When the racist rulers communicated this message ten years ago, our youth understood it fully. Today that message is being conveyed to the whole nation clearly and unequivocally. It will similarly be understood fully. Those who sow these seeds will surely reap the whirlwind.
Death has become so much a part of our daily lives that it can no longer serve as deterrence discouraging struggle. Indeed, death has become so much part of our daily lives that the urgent necessity to end the murderous system of apartheid presses on us with the greatest insistence. Therefore, having learnt the lessons that the enemy seeks to teach us today, our people will join the armed offensive in even greater numbers, displaying the same bravery and same contempt for death that they have shown in the last two years and before.
We speak here not in triumph that the Botha regime has dragged our country into the situation which we witness today. The prospect of growing numbers of our people killed and injured does not fill us with joy. We view it as a sombre prospect and wish it could have been avoided.
However, we have also learnt to look reality in the face. That reality demands that in order to win our liberty we must be prepared to make the necessary sacrifices. It also demands that we should steel ourselves for war with all the consequences that implies. We are certainly not prepared to live as slaves and will therefore continue to intensify our offensive for the victory of the cause of democracy, national liberation and peace in our country.
The certainty of greatly increased violence is not confined to South Africa. It is a prospect which faces the peoples of southern Africa. Already many people have died in our region and enormous destruction has been caused by the aggression of the apartheid regime. As this regime grows more desperate, so will it seek to wreak more havoc throughout the region.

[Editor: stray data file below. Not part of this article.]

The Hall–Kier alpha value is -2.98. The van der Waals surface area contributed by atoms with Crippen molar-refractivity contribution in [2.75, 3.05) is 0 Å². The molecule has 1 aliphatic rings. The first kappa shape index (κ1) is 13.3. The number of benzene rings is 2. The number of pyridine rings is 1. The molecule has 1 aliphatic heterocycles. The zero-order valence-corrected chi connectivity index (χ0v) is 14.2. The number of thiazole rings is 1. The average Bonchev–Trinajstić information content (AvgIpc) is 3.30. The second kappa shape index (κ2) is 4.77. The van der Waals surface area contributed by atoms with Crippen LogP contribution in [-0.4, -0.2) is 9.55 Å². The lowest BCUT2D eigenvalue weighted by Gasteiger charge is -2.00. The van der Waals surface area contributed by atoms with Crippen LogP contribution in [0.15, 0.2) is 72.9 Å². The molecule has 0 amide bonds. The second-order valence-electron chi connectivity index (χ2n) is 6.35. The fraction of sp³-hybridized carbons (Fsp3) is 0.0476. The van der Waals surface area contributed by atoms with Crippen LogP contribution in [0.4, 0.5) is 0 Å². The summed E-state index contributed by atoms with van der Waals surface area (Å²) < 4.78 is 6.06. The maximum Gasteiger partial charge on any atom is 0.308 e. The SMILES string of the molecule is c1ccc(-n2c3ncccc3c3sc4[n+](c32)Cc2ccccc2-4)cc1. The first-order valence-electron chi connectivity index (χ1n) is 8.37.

Responsibility of Major Western Powers
The major Western Powers and in particular the United States, Great Britain, the Federal Republic of Germany and France cannot avoid taking the blame for this inevitable and terrible outcome. It is they who have, above all, shielded the apartheid regime from decisive international action. They have aided and abetted this regime in the past and continue to do so today. Current reports confirm that these governments remain determined to persist in this ignoble and dishonourable role as allies of a truly murderous regime.
It had been our fervent hope that these governments would have drawn the necessary conclusions from the report of the Commonwealth Eminent Persons Group of which our brother Shridath Ramphal, Secretary-General of the Commonwealth, has spoken. Moved by what it saw and heard in South Africa, the EPG has given timely warning about the impending horrendous bloodbath and called for decisive action by the international community to avert this possibility.
Of necessity this call is directed in the first instance at the principal economic partners of apartheid South Africa, the countries we have already mentioned. It is one of the great tragedies of our epoch that countries which see themselves as the most exemplary democracies of all time should choose to go down in history as the force that blocked the birth of democracy in South Africa and elected instead to appease racism and white minority rule and consequently to see our people perish in their millions.